5. Where the Wild Things Are by Maurice Sendak

And Max the king of all wild things was lonely and wanted to be where someone loved him best of all.

Right? The perfect summation of what it's like to be a kid, with that ongoing struggle between a desire for autonomy and a desire to feel safe and cared for. And if you haven't seen Stephen Colbert's interview with Maurice Sendak, then you really, really must.

6. Hip Cat by Jonathan London

He hopped on the night train--
the faster-than-light train--
and in no time he came
             to a city by a bay.

This book is tons of fun to read. And it's great because it teaches kids that if you want to be a jazz musician then, yeah, you can totally make a living doing that. No problem. Umm, I mean, it teaches them to follow their dreams and all that.

7. The Very Busy Spider by Eric Carle

"Whoo? Whoo?" asked the owl. "Who built this beautiful web?" The spider didn't answer. She had fallen asleep.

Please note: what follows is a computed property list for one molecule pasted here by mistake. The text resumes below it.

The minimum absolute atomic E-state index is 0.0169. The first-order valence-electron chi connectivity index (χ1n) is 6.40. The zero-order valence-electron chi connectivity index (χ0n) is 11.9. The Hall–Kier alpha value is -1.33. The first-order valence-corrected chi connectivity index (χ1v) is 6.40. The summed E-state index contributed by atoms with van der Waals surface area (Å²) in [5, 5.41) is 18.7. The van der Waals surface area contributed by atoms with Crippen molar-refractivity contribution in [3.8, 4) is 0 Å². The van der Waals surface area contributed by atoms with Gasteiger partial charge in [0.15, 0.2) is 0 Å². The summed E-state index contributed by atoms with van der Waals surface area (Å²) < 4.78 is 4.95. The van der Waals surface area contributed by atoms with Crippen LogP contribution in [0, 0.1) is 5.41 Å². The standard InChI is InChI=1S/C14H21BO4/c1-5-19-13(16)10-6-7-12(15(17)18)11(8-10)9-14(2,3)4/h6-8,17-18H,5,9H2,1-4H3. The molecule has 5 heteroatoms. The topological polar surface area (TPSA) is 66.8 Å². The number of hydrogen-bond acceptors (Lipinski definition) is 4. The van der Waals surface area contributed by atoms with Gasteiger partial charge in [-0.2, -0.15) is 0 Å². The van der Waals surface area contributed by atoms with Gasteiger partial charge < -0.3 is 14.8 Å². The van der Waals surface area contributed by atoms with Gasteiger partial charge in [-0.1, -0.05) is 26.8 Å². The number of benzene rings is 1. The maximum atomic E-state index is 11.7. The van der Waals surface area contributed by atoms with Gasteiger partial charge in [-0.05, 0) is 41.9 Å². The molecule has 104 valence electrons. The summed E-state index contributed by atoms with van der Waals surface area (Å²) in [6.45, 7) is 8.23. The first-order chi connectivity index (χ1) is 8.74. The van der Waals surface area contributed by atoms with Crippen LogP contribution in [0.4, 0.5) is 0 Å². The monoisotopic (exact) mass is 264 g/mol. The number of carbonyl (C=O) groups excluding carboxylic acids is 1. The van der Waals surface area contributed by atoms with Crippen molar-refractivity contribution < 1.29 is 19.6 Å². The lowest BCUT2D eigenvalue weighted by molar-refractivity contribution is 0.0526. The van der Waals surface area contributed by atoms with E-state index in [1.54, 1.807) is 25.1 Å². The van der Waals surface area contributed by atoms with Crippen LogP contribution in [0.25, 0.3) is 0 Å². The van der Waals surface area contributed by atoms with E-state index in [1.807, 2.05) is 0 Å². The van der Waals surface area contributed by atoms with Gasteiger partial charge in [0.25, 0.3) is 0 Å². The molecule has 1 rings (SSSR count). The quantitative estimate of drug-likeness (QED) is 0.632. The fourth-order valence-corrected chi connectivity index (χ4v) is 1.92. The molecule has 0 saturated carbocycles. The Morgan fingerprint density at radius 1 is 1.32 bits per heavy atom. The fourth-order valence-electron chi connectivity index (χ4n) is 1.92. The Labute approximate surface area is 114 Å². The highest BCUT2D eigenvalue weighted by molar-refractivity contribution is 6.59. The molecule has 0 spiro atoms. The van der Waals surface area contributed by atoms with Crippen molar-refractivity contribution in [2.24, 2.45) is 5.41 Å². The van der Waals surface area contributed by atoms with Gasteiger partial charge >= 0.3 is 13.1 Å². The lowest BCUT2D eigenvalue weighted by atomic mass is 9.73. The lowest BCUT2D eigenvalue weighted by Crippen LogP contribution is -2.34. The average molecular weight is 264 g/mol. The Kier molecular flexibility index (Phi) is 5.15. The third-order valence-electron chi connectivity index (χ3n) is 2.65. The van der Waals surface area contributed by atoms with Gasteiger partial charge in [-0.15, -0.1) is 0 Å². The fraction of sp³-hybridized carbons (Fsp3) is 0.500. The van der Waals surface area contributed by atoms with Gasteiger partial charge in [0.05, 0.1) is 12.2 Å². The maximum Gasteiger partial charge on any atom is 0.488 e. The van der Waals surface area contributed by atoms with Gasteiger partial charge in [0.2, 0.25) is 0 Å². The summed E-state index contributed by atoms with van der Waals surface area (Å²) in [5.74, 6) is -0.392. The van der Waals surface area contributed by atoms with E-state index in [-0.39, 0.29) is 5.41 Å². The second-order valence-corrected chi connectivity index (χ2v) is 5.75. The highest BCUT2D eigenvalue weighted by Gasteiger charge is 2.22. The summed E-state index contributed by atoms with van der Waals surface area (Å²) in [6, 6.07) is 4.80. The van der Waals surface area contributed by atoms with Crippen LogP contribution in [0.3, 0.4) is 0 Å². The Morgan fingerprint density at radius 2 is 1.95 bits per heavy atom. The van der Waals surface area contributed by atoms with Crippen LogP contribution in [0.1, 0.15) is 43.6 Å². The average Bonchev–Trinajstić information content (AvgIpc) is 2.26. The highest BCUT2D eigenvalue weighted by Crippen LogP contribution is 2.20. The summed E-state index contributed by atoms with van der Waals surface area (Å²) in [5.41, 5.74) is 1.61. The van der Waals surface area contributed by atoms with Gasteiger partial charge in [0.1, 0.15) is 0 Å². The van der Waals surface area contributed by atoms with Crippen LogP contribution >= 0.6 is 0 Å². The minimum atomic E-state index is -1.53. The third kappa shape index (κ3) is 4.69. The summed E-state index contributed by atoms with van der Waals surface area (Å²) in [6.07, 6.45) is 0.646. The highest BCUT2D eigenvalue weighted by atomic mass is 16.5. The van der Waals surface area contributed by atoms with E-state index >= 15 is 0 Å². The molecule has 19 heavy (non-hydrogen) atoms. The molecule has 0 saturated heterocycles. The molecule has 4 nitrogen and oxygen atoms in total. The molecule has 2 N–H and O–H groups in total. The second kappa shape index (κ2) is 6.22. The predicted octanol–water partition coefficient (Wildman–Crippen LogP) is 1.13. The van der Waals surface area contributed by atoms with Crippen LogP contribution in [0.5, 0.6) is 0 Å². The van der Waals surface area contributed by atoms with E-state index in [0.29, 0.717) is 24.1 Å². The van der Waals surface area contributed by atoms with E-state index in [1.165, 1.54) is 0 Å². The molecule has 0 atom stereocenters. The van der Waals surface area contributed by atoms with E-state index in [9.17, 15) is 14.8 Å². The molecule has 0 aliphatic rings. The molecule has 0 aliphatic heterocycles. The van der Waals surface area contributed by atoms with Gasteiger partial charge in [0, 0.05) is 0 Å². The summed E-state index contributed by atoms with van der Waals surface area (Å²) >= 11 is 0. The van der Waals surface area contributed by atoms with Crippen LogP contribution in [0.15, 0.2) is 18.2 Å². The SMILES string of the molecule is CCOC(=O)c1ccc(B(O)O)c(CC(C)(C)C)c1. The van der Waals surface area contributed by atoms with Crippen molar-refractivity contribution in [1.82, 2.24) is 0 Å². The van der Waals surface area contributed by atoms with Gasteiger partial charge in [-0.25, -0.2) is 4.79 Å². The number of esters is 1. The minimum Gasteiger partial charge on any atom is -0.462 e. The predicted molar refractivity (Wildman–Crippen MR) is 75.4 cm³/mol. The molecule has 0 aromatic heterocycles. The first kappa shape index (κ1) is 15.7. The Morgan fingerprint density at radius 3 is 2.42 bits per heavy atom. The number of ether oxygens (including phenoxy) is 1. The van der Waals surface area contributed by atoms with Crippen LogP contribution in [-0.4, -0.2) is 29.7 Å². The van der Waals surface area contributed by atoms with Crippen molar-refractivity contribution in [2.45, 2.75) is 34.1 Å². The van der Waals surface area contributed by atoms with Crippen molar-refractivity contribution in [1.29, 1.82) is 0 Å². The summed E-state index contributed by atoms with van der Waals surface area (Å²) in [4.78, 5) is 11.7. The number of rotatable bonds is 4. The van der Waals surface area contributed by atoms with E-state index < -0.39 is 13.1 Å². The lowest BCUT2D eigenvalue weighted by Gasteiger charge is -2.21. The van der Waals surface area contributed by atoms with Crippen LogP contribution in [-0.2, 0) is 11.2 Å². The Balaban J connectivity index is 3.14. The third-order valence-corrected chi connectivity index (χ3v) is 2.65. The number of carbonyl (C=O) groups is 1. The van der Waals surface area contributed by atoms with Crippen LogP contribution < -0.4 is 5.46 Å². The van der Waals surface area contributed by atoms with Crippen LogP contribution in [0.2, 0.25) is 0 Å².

It had been a very, very busy day.

I know "It was the best of times, it was the worst of times" and "Call me Ishmael" have their fans, but for my money you can't beat, "Early one morning the wind blew a spider across the field," for great opening lines. Eric Carle does have a somewhat unhealthy dependency on the word "very," but aside from that he does good work here. Abe loves this book even though I accidentally dropped it on his face one time. You can't really get a better endorsement than that.

8. On the Day You Were Born by Debra Frasier

"Welcome to the spinning world," the people sang, as they washed your new, tiny hands.